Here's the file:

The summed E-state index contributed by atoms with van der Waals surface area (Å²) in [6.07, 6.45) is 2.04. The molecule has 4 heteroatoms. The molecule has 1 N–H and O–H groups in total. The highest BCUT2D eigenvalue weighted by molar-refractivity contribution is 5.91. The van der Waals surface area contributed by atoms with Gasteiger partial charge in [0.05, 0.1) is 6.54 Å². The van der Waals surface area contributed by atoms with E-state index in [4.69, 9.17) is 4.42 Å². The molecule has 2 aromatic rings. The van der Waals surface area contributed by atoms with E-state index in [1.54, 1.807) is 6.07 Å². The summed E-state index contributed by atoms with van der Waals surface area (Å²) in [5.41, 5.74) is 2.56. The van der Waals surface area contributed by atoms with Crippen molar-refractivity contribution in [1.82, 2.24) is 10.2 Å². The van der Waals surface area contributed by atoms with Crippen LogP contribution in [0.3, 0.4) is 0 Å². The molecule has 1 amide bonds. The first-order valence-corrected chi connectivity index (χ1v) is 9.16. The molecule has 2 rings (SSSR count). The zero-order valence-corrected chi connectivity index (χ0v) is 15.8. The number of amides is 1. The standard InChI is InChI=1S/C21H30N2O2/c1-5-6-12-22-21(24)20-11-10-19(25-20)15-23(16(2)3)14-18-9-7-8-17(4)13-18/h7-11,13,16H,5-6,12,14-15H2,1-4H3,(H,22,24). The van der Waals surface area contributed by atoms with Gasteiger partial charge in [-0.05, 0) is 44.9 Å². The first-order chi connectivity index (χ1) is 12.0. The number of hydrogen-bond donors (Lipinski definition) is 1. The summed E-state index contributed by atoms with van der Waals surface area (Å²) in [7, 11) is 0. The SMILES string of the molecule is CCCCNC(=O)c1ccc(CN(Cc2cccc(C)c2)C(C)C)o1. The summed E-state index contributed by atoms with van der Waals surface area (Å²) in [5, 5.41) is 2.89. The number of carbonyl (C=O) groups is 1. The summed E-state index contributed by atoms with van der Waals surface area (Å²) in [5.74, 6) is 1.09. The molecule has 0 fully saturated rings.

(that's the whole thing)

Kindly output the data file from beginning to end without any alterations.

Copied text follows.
The summed E-state index contributed by atoms with van der Waals surface area (Å²) in [6.07, 6.45) is 2.04. The molecule has 4 heteroatoms. The molecule has 1 N–H and O–H groups in total. The highest BCUT2D eigenvalue weighted by molar-refractivity contribution is 5.91. The van der Waals surface area contributed by atoms with Gasteiger partial charge in [0.05, 0.1) is 6.54 Å². The van der Waals surface area contributed by atoms with E-state index in [4.69, 9.17) is 4.42 Å². The molecule has 2 aromatic rings. The van der Waals surface area contributed by atoms with E-state index in [1.54, 1.807) is 6.07 Å². The summed E-state index contributed by atoms with van der Waals surface area (Å²) in [5.41, 5.74) is 2.56. The van der Waals surface area contributed by atoms with Crippen molar-refractivity contribution in [1.82, 2.24) is 10.2 Å². The van der Waals surface area contributed by atoms with Crippen LogP contribution in [0.3, 0.4) is 0 Å². The molecule has 1 amide bonds. The first-order valence-corrected chi connectivity index (χ1v) is 9.16. The molecule has 2 rings (SSSR count). The zero-order valence-corrected chi connectivity index (χ0v) is 15.8. The number of amides is 1. The standard InChI is InChI=1S/C21H30N2O2/c1-5-6-12-22-21(24)20-11-10-19(25-20)15-23(16(2)3)14-18-9-7-8-17(4)13-18/h7-11,13,16H,5-6,12,14-15H2,1-4H3,(H,22,24). The van der Waals surface area contributed by atoms with Gasteiger partial charge in [-0.05, 0) is 44.9 Å². The first-order chi connectivity index (χ1) is 12.0. The number of hydrogen-bond donors (Lipinski definition) is 1. The summed E-state index contributed by atoms with van der Waals surface area (Å²) in [7, 11) is 0. The SMILES string of the molecule is CCCCNC(=O)c1ccc(CN(Cc2cccc(C)c2)C(C)C)o1. The summed E-state index contributed by atoms with van der Waals surface area (Å²) in [5, 5.41) is 2.89. The number of carbonyl (C=O) groups is 1. The summed E-state index contributed by atoms with van der Waals surface area (Å²) in [5.74, 6) is 1.09. The molecule has 0 fully saturated rings.